Thought I’d bring up one intriguing point: Supercell revealed that the inspiration for Clash Royale came from a previous project they were working on. Could this have been the same project? This is, of course, just conjecture, but tower just made me think of clash royale, so maybe there was a connection, or maybe there wasn’t. To this day, we still don’t know anything about tower. Tower was killed in 2012, and Supercell reportedly worked on clash royales between 2014 and 2015. This means there was a two-year cap.
Mega-Hits By Supercell That Define A Genre
The great success of Clash of Clans as a standalone game is plain to see. Whether we’re examining the game’s (estimated) $6.5Bn in lifetime sales, its consistency at the top of the grossing lists, or the way it has destroyed all the new entries trying to capture a piece of the enormous financial pie, it is clear that the game is a success.
The following components are the foundation of Clash of Clans’ success:
Engaging gameplay: Anyone who believes mobile games aren’t “deep enough” has never played Clash of Clans. This game offers some of the most well-balanced, tense, and strategic gameplay on a mobile device. Both gamers looking for a very high skill cap experience and those who want to have fun and destroy the opposition’s base will find it relevant. Clans’ evolution is likewise very fluid. Every town hall releases additional troops and defenses, enticing gamers to master sophisticated new attacks.
Socially transformative encounter: As previously said, the release of Clan Wars was the turning moment that elevated Clans from resounding success to one of the best mobile games ever. Sharing a common objective, working together, and having in-depth conversations about attack methods were all made possible by Clan Wars, giving players new motivations to keep playing the game and pursuing progression. Top players can then “carry the squad” and show off their talents.
Intense economy: If Clans’ gameplay and social experience foster a never-ending drive to advance, its economics offers a progression curve that is almost perpetually moving forward. Even for heavy spenders, maximizing your progression takes years, and for the majority of players, it is more of an aspirational aim than a practical objective.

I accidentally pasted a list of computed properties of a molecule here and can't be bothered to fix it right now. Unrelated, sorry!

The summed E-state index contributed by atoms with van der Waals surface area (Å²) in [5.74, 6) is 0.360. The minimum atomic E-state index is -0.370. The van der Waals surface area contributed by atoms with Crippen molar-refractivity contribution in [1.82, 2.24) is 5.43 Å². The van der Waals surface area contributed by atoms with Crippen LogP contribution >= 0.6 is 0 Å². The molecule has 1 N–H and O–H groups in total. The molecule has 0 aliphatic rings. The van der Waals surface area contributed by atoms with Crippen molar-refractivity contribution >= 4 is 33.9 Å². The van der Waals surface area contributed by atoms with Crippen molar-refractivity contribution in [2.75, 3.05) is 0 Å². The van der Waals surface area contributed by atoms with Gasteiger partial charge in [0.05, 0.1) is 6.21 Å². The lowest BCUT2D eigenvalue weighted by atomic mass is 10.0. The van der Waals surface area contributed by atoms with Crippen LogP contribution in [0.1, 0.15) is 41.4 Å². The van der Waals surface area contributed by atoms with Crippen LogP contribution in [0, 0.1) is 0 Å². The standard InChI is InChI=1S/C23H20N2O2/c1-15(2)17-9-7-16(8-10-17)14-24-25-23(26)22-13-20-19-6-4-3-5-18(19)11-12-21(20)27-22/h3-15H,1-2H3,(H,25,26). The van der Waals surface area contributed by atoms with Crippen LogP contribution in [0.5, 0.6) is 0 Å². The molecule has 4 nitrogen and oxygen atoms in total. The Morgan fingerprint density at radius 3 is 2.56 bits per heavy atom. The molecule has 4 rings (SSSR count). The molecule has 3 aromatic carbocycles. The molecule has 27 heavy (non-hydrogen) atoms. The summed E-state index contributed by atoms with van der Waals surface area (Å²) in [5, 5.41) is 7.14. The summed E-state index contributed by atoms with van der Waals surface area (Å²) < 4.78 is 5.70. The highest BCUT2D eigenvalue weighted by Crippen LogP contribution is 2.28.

Supercell continues to work on new games in secret and uses the name “supercells,” which refers to how they operate in small teams of 5 for each game and only 5. Many things have changed for Supercell since 2010, but the underlying ideals they were built are more vital than ever today. Since several failures are nothing compared to one major success, Supercell has grown to be very cautious about the soft-launched games and made them available worldwide.
Supercell, is it going away?
No, Supercell has no plans to stop making Clash of Clans or any justification for doing so. With four new spin-off games, Supercell has successfully enlarged the COC universe. These rumors might spread online partly because of their most recent update.
Is Supercell a profitable business?
For the year, it had the most mobile game revenue in Europe. With a $526M overall gross, it doubled its lifetime earnings. However, Supercell would end the year on a downward trend despite the popularity of Covid and Brawl Stars. $1.48B in revenue in 2020 saw a decrease from 2021.
Clash of Clans: Is it still expanding?
This number would rise to 37 million players a year later. The number of daily players for Clash of Clans reached approximately 2 million in April 2021.
Why were Supercell games banned in Vietnam?
Developer of Clash of Clans Indefinitely leaving Vietnam owing to “local regulatory difficulties,” Supercell Supercell, the company behind Clash of Clans, has left Vietnam permanently due to “local regulatory concerns.”